Show Data button shows an icon about the data file.

Capturing Still Images

Clicking on the Shoot a Picture! Button will snap a still and create a jpeg image file in your project folder. A thumbnail will appear in the Image Gallery and double clicking on it will bring up the Viewer to see it.

Image Size

You can change the actual size of the image being captured by selecting the Image->Size menu option, from Small to Large The actual size of the images is dependent on the particular camera.

Image Quality

Likewise, the image’s quality ranges from Good to Best, reflecting the amount of distortion, image artifacts, and of course, the size of the image file on the disk.

Making Movies

One of CameraScope’s most powerful features is the ability to make movies, either real time or time lapse. These movies are stored as AVI files, and like JPEG still files, can be easily brought into other applications for editing and presentation.

Time Lapse Movies

When making a time-lapse movie, CameraScope will record a frame of the movie ever so much time you ask. To record a time-lapse movie, choose the Make Time-Lapse option in the Movie menu.

A dialog box will appear with 3 ways to specify that time period. Changing any one will change one of the others, but basically, we are looking at the number of seconds between successive shots.

Clicking the Start button will bring up a second dialog box the will ask you to pick a codec (kind of compression) and a quality. We support all Microsoft Type I Codecs including MPEG4, (probably the best) Cinepak, Uncompressed, (makes huge files) and any other codec installed on your computer.

Once selected, the time-lapse recording will begin, creating a movie file by snapping still images at the time interval you specified. The Info Display will show you the Movie Time (how long the movie will play for when completed) and the Real Time (the total time it took to capture).

To stop the time-lapse, click on the Stop Recording button underneath the Capture Viewer. . A thumbnail will appear in the Image Gallery and double clicking on it will bring up the Viewer to see it.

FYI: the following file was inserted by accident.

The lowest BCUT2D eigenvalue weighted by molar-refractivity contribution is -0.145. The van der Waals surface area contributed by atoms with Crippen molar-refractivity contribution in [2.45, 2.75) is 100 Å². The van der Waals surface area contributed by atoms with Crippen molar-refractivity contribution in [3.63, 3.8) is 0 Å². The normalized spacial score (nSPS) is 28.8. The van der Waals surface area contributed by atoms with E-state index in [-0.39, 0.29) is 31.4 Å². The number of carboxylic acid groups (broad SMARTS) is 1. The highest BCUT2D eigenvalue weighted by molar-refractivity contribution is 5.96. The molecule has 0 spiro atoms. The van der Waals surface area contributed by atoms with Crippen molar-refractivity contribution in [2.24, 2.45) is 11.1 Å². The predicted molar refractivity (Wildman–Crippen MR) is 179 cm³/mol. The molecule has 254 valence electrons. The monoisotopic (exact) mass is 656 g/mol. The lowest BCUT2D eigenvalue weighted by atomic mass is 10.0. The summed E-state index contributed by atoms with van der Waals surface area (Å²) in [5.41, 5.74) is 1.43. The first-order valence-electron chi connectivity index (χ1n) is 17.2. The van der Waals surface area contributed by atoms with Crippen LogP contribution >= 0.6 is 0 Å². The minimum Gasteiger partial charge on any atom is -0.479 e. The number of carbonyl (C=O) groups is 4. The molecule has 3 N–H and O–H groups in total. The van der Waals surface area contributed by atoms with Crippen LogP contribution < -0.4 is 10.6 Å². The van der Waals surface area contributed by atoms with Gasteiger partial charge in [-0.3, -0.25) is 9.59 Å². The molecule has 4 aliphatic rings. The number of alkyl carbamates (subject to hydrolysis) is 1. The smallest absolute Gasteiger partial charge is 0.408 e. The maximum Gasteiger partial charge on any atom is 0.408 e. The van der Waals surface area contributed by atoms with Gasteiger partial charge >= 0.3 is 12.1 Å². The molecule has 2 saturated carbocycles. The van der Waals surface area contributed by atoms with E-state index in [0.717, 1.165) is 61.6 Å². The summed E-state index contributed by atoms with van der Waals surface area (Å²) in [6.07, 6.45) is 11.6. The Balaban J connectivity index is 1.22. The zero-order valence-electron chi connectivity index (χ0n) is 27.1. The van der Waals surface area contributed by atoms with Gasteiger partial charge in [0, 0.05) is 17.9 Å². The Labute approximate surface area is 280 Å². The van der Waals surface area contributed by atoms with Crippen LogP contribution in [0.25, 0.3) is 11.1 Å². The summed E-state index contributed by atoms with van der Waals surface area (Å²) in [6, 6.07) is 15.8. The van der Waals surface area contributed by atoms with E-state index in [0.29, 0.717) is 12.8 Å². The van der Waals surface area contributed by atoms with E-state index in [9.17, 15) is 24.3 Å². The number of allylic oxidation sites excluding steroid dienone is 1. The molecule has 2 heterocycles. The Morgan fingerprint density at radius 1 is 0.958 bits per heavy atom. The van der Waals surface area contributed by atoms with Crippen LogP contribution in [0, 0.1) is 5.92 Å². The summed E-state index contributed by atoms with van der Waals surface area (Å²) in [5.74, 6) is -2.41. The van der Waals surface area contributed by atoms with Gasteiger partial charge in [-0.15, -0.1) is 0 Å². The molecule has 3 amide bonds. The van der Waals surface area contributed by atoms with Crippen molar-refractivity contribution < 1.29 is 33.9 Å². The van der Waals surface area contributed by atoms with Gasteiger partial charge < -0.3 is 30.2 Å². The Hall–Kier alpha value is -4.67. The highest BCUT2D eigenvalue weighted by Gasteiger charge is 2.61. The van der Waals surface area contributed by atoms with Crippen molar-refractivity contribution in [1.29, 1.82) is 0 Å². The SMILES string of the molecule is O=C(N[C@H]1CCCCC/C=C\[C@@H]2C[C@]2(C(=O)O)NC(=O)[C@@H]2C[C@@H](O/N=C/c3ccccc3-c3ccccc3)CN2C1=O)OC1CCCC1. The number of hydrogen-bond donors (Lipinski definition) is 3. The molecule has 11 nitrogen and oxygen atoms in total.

Real Time Movies

When making a real-time movie, CameraScope will record a 30 frames per second the movie from your camera. To record real-time movie, choose the Make Real Time option in the Movie menu.

A dialog box will confirm the recording and the actual recording will begin when the beep sounds.

Note: These movies can be huge in their file size!!!

Viewing Stills and Movies

Double clicking on an image in the Image Gallery will bring up a separate window, called the Media Viewer displaying the image larger.

If it’s a movie file, you can see the various frame of the movie by clicking on the arrow buttons beneath the image. The frame’s time (in seconds) is displayed to the in the middle of the buttons.

The Right and Left Arrow Keys will also move you through the movie in time. The Home Key will bring you to the start of the movie. A slider shows the place you are within the movies, and dragging the slider’s triangle will scroll through the movie.

Clicking on the Close button at the top-right corner will close the viewer and bring you back to the main CameraScope screen.

Viewing Data Files

Double clicking on a Data file in the Image Gallery will bring up that data file up in Excel, provided you have it on the computer. You can then use Excel’s excellent data manipulation and graphing tools to create an Excel XLS file.

If you want to make changes to the original CSV file, you will have to manually navigate back to your project folder.

NOTE: If Excel does not launch when you double click on the data file, you need to tell CameraScope where is on your computer. Choose the Locate Excel Program option in the File menu, and then find the actual Excel application called Excel.exe. This is typically buried somewhere in the Microsoft Office folder in the Program Files folder of your C: drive.

Project Organization

In order to easily manage the large number of images, we have set up system where you define a Project Name and Project Folder by which the various still, movie, and data files are organized.

Project Folder

The Project Folder is the folder in which all the files are stored, and is set by choosing a folder from a dialog in the Project->Set Project Folder menu.